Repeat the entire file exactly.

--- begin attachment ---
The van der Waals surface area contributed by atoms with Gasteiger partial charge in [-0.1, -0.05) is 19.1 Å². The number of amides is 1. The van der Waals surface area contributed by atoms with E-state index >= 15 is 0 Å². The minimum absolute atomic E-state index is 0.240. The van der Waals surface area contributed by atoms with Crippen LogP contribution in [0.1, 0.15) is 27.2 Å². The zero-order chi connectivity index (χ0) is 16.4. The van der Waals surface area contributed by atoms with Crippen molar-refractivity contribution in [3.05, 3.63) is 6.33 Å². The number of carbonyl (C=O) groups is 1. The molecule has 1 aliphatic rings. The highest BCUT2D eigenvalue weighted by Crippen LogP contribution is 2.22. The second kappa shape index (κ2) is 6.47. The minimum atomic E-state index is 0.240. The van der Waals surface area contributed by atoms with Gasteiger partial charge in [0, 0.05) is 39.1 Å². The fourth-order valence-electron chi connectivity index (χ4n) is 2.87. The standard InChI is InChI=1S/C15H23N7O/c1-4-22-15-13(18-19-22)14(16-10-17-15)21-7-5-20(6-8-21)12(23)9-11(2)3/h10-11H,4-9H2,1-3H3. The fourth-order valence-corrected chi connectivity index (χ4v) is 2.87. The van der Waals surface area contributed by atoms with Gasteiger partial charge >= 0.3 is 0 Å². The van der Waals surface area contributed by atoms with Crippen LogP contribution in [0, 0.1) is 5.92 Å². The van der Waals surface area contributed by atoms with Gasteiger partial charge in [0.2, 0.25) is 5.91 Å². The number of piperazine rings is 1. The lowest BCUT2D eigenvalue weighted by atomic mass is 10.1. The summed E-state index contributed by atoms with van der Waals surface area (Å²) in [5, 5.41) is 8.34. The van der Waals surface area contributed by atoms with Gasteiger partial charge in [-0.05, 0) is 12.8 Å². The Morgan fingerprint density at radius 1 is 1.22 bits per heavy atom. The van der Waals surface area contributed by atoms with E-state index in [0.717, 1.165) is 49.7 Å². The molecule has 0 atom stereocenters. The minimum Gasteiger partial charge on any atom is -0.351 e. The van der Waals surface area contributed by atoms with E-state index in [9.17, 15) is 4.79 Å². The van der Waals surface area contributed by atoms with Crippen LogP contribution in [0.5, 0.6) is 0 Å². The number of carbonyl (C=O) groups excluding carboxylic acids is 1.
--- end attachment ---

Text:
The van der Waals surface area contributed by atoms with Gasteiger partial charge in [-0.1, -0.05) is 19.1 Å². The number of amides is 1. The van der Waals surface area contributed by atoms with E-state index >= 15 is 0 Å². The minimum absolute atomic E-state index is 0.240. The van der Waals surface area contributed by atoms with Crippen LogP contribution in [0.1, 0.15) is 27.2 Å². The zero-order chi connectivity index (χ0) is 16.4. The van der Waals surface area contributed by atoms with Crippen molar-refractivity contribution in [3.05, 3.63) is 6.33 Å². The number of carbonyl (C=O) groups is 1. The molecule has 1 aliphatic rings. The highest BCUT2D eigenvalue weighted by Crippen LogP contribution is 2.22. The second kappa shape index (κ2) is 6.47. The minimum atomic E-state index is 0.240. The van der Waals surface area contributed by atoms with Gasteiger partial charge in [0, 0.05) is 39.1 Å². The fourth-order valence-electron chi connectivity index (χ4n) is 2.87. The standard InChI is InChI=1S/C15H23N7O/c1-4-22-15-13(18-19-22)14(16-10-17-15)21-7-5-20(6-8-21)12(23)9-11(2)3/h10-11H,4-9H2,1-3H3. The fourth-order valence-corrected chi connectivity index (χ4v) is 2.87. The van der Waals surface area contributed by atoms with Gasteiger partial charge >= 0.3 is 0 Å². The van der Waals surface area contributed by atoms with Crippen LogP contribution in [0, 0.1) is 5.92 Å². The van der Waals surface area contributed by atoms with Gasteiger partial charge in [0.2, 0.25) is 5.91 Å². The number of piperazine rings is 1. The lowest BCUT2D eigenvalue weighted by atomic mass is 10.1. The summed E-state index contributed by atoms with van der Waals surface area (Å²) in [5, 5.41) is 8.34. The van der Waals surface area contributed by atoms with Gasteiger partial charge in [-0.05, 0) is 12.8 Å². The Morgan fingerprint density at radius 1 is 1.22 bits per heavy atom. The van der Waals surface area contributed by atoms with E-state index in [0.717, 1.165) is 49.7 Å². The molecule has 0 atom stereocenters. The minimum Gasteiger partial charge on any atom is -0.351 e. The van der Waals surface area contributed by atoms with E-state index in [9.17, 15) is 4.79 Å². The van der Waals surface area contributed by atoms with Crippen LogP contribution in [0.5, 0.6) is 0 Å². The number of carbonyl (C=O) groups excluding carboxylic acids is 1.